Some people crave “summer vibes” year-round and others long for the crisp air of a winter morning. Whether you’re a fan of summer or a die-hard winter enthusiast, seeing a happy dog in snow-covered parks, backyards, and sidewalks can make you feel like a kid again.
That being said, you’ll want to take extra precautions with your dog in winter weather. Here’s everything you need to know about spending time with your dog in cold conditions, so you can ensure they stay safe and cozy warm throughout the winter.
Can I leave my dog in the snow?
Depending on your dog’s breed, you should limit their time outside in the snow. It’s safe for northern breeds like Siberian huskies to remain outside for longer stretches of time than most breeds. But a small, short-coated breed like a Chihuahua needs a good winter coat and boots if they are going to spend time playing outside.
Generally speaking, it’s safe for most dogs to spend around 10-15 minutes outside without getting too cold, provided the temperature isn’t substantially below freezing. You should never leave your dog unattended in the snow for long periods of time, as they may develop frostbite or hypothermia.
Can dogs hurt their paws in the snow?
Just like we suffer from dry, chapped lips and hands during the winter months, our dogs are affected by the cold weather too. Their paws are especially susceptible to the cold because they come into direct contact with snow and ice. Snow and bits of ice can become packed between their toes, causing discomfort and increasing their chances of developing frostbite.
But snow and ice aren’t the only winter woes that should concern you. Chemical deicing agents and salt can cause chemical burns, and they’re toxic if ingested. We recommend getting your pooch a high-quality pair of winter boots to protect their paws. Remove their boots and clean them immediately once you’re inside to prevent your pup from licking them.
Keeping your dog safe in the snow
Your fur baby’s safety is your primary concern, and keeping dogs safe in snowy and cold conditions can be a little tricky. Here are a few tips to help you along the way.
Limit walk time based on your dog’s breed
While breeds with thick, heavy coats can accompany you on a 30-minute walk in the snow, not all breeds can withstand the cold. It can take a dog 10 days to get used to new temperatures, so monitor your dog and adjust walk times as needed. If you’re concerned about exercise, consider adding in some extra indoor play sessions, like playing fetch down a hallway.
Dress your dog in winter clothes
If it’s too chilly for you to go outside without a coat, it’s likely too cold for your dog, too. Dress your pup warmly in a coat and boots, especially if they are a young puppy or a senior dog. Pups and older dogs have a more difficult time regulating their body temperature. Keep a close eye on your dog while you’re outside. If they begin to shiver, whimper, or show other signs that they want to go home, take them back inside immediately.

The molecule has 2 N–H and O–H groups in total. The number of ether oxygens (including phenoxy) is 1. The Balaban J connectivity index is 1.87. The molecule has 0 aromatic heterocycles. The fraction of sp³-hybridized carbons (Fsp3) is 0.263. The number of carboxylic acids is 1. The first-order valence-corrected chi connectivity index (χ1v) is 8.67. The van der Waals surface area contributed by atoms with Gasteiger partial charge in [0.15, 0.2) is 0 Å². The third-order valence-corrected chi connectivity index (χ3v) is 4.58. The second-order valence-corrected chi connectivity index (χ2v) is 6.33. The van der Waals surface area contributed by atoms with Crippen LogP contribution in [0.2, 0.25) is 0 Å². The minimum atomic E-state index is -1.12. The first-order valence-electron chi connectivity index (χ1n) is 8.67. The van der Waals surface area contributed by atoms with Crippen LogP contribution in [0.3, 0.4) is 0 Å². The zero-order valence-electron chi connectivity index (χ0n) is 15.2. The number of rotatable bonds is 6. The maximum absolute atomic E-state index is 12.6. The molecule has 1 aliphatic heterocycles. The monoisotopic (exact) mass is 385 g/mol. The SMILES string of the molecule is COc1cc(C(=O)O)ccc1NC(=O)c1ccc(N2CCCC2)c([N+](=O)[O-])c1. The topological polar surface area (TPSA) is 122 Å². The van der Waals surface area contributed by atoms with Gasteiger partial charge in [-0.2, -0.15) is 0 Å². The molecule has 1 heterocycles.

Watch out for chemicals
In addition to salt and deicing agents, you should be mindful of another lethal chemical: antifreeze. Clean the area around your vehicle thoroughly to prevent your pup from ingesting this deadly chemical. You may also want to switch to a propylene glycol-based product instead of ethylene glycol. If you take your dog walking on a busy street, keep them away from other vehicles, and don’t let them investigate any chemical spills in the area.
Increase their calories
Research shows that pups need two to three times the number of calories they usually consume during warmer months to make up for the extra calories they burn to stay warm during fall and winter. Double up on portion size and don’t be afraid to feed your pooch an extra treat or two during the colder months. Talk to your veterinarian about how much you should feed your dog if they’re overweight. Your vet can make the proper recommendations based on your dog’s general health, underlying conditions, and activity level.
Give your dog a heat source
Looking after your pup during the winter continues once you’re inside, too. Make sure your dog is nice and dry after spending time outside, and do your best to keep them warm. While allowing the temperature to drop indoors can save you money on your utility bill, it can make your fur babies uncomfortable. If you notice your dog shivering, add another blanket to their bed. You’ll also want to ensure your pup has access to a warm, clean dog bed. Consider adding a warmer bed, such as one with shearling, or buying a new one if the other is old and worn down.
Keeping your home warm can help prevent arthritis flare-ups, and every member of your family will be much more comfortable in a toasty home. If you live in an older, drafty house, consider using a pet-safe space heater. If cranking up the heat leads to chapped lips and parched skin, you can invest in a humidifier to alleviate winter dryness.
Keeping your pup safe and warm when the temperature dips can seem challenging, but it doesn’t have to be. Can you walk your dog in cold weather? Yes, but you’ll want to limit the time, especially for specific dogs. Don’t let small, very young, or senior dogs spend too long outdoors. Dogs with health problems may also need shorter walks when it’s chilly — your vet is your best resource.
Make sure they have winter-appropriate clothing like a good coat and waterproof dog boots. Keep an eye out for dangerous chemicals. Remember: If it’s too cold outside for you, it’s too cold for your dog. A quick potty trip followed by indoor play and snuggles are best on a cold winter day.
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